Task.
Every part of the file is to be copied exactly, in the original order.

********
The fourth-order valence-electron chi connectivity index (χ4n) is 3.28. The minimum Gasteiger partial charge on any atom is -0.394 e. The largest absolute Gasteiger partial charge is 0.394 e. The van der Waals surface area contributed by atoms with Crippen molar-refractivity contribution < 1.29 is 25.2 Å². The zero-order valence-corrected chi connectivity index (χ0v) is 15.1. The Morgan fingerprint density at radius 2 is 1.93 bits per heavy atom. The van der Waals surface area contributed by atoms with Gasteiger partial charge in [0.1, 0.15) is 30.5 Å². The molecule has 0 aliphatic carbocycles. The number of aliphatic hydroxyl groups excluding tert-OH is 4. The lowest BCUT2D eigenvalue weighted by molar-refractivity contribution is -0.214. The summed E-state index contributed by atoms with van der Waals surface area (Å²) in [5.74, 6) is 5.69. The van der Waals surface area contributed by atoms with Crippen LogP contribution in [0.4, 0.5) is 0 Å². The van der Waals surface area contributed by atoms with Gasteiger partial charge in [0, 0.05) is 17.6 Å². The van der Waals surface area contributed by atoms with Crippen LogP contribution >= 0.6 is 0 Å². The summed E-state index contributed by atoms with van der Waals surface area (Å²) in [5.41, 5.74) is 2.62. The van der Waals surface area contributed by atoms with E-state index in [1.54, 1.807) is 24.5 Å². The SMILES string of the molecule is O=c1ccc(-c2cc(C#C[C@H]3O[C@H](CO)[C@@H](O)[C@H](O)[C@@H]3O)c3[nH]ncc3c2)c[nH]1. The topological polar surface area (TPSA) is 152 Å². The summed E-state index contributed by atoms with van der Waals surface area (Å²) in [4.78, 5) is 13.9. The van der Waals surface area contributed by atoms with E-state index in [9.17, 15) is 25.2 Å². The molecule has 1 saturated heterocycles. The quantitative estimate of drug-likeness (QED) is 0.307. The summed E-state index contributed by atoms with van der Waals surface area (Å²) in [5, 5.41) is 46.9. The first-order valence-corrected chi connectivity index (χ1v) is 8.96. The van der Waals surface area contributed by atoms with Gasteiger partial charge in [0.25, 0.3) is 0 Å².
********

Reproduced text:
The fourth-order valence-electron chi connectivity index (χ4n) is 3.28. The minimum Gasteiger partial charge on any atom is -0.394 e. The largest absolute Gasteiger partial charge is 0.394 e. The van der Waals surface area contributed by atoms with Crippen molar-refractivity contribution < 1.29 is 25.2 Å². The zero-order valence-corrected chi connectivity index (χ0v) is 15.1. The Morgan fingerprint density at radius 2 is 1.93 bits per heavy atom. The van der Waals surface area contributed by atoms with Gasteiger partial charge in [0.1, 0.15) is 30.5 Å². The molecule has 0 aliphatic carbocycles. The number of aliphatic hydroxyl groups excluding tert-OH is 4. The lowest BCUT2D eigenvalue weighted by molar-refractivity contribution is -0.214. The summed E-state index contributed by atoms with van der Waals surface area (Å²) in [5.74, 6) is 5.69. The van der Waals surface area contributed by atoms with Crippen LogP contribution in [0.4, 0.5) is 0 Å². The van der Waals surface area contributed by atoms with Gasteiger partial charge in [0, 0.05) is 17.6 Å². The van der Waals surface area contributed by atoms with Crippen LogP contribution >= 0.6 is 0 Å². The summed E-state index contributed by atoms with van der Waals surface area (Å²) in [5.41, 5.74) is 2.62. The van der Waals surface area contributed by atoms with E-state index in [1.54, 1.807) is 24.5 Å². The SMILES string of the molecule is O=c1ccc(-c2cc(C#C[C@H]3O[C@H](CO)[C@@H](O)[C@H](O)[C@@H]3O)c3[nH]ncc3c2)c[nH]1. The topological polar surface area (TPSA) is 152 Å². The summed E-state index contributed by atoms with van der Waals surface area (Å²) in [4.78, 5) is 13.9. The van der Waals surface area contributed by atoms with E-state index in [9.17, 15) is 25.2 Å². The molecule has 1 saturated heterocycles. The quantitative estimate of drug-likeness (QED) is 0.307. The summed E-state index contributed by atoms with van der Waals surface area (Å²) in [5, 5.41) is 46.9. The first-order valence-corrected chi connectivity index (χ1v) is 8.96. The van der Waals surface area contributed by atoms with Gasteiger partial charge in [0.25, 0.3) is 0 Å².